A recent post by Adam made me want to address an issue. We here in America are being sold a load of hooey when it comes to anchovies. When you mention the word anchovies, people will literally bristle. They have bad memories of it. I think this is due to several reasons. Anchovies are as salty as a sailor’s language. They’re drowned in a thick viscous oil. But mostly, I think, it’s Because they look like this:

American Anchovy

It looks like a pickled slug. If I was one with an tentative tongue, I’d be hesitant to anything that looked like the above.

Now here are a few anchovies I picked up at a local gourmet shop -



It looks like fish, not like something that has been sitting in the corner, getting grey and mildew-ey, for the past five months. If we Americans had access to the latter more than the former, I suspect that there would be more anchovy fans in the States.

Filetti di sogliola in salsa di burro e acciughe

When people tell that they have no time to cook, I’m starting to think that they are full of it. If the benchmark of what makes a quick meal is 30 minutes (thanks in large part to the corporate machinations of Rachel Ray), then there are plenty of meals that a person can make without resorting to shortcuts and using sub-par products.

This is one of those meals.

The name of the dish above literally translates to “Fillet of Sole with Anchovy Butter Sauce”. Obviously it’s an Italian dish, from the Lazio region to be more specific. It’s damn easy to make. If the clean up is what bothers you, then have the person you’ve made dinner for do the dishes. It’s the least they can do for having a home cooked meal.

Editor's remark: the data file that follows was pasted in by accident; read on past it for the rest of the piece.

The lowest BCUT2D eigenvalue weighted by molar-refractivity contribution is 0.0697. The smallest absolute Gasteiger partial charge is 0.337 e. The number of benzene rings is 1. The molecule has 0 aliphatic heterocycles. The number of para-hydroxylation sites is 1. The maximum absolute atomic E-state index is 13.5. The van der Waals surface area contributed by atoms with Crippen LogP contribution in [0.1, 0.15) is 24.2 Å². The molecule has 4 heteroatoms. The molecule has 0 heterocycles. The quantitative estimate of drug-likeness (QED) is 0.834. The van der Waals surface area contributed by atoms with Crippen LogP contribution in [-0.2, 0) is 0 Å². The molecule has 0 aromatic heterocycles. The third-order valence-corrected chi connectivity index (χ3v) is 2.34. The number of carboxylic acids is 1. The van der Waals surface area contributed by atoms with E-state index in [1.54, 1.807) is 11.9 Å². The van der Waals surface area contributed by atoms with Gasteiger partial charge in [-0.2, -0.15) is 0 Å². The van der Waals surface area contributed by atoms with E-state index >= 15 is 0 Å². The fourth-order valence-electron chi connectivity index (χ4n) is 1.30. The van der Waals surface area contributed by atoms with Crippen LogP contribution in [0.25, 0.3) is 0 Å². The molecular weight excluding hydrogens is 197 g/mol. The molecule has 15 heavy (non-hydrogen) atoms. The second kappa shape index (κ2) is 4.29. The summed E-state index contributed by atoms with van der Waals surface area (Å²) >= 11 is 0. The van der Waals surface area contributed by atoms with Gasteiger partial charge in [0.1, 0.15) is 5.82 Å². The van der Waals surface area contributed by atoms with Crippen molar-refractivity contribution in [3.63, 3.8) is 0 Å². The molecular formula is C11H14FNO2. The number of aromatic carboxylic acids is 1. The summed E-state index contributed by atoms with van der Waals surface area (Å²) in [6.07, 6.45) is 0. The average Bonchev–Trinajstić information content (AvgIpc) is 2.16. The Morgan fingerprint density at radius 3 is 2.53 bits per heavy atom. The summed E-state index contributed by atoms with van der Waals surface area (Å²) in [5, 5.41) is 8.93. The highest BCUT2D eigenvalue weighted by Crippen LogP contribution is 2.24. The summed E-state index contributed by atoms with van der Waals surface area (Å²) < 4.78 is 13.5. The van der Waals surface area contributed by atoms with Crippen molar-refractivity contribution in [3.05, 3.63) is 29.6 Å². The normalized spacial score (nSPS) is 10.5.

By the way, The picture above is a prime example of bad composition. You can barely make out the fish due to the small spinach salad in front. Had I thought about it, I would have moved the spinach to the back.

*shrug* Live and learn, eh?

  • 2 whole eggs
  • flour
  • olive oil
  • 1 lb. fillets of sole
  • 4 oz butter
  • 5 boned and desalted anchovies

Place a large skillet over medium heat. Put in 3-5 tablespoons of olive oil and allow to heat up.

Scramble the eggs in a small bowl. Have another cereal-bowl-sized bowl full of flour. Dredge the fish filets in flour and pass them in the beaten eggs. Place them in the skillet in the heated oil and cook 3-4 minutes per side, until a nice golden brown.

Meanwhile, In a sauce pan over medium high heat, place the 5 fillets of anchovies and cook until the anchovies start to fall apart and melt. Add the butter and melt together, incorporating the butter with the anchovies.

Place the cooked fillets of fish on a paper towel to remove any excess grease and then plate. Liberally drizzle the anchovy butter over the fish and serve.

Serve 4-6

Updated: Changed spigola to sogliola as spigola is bass not sole.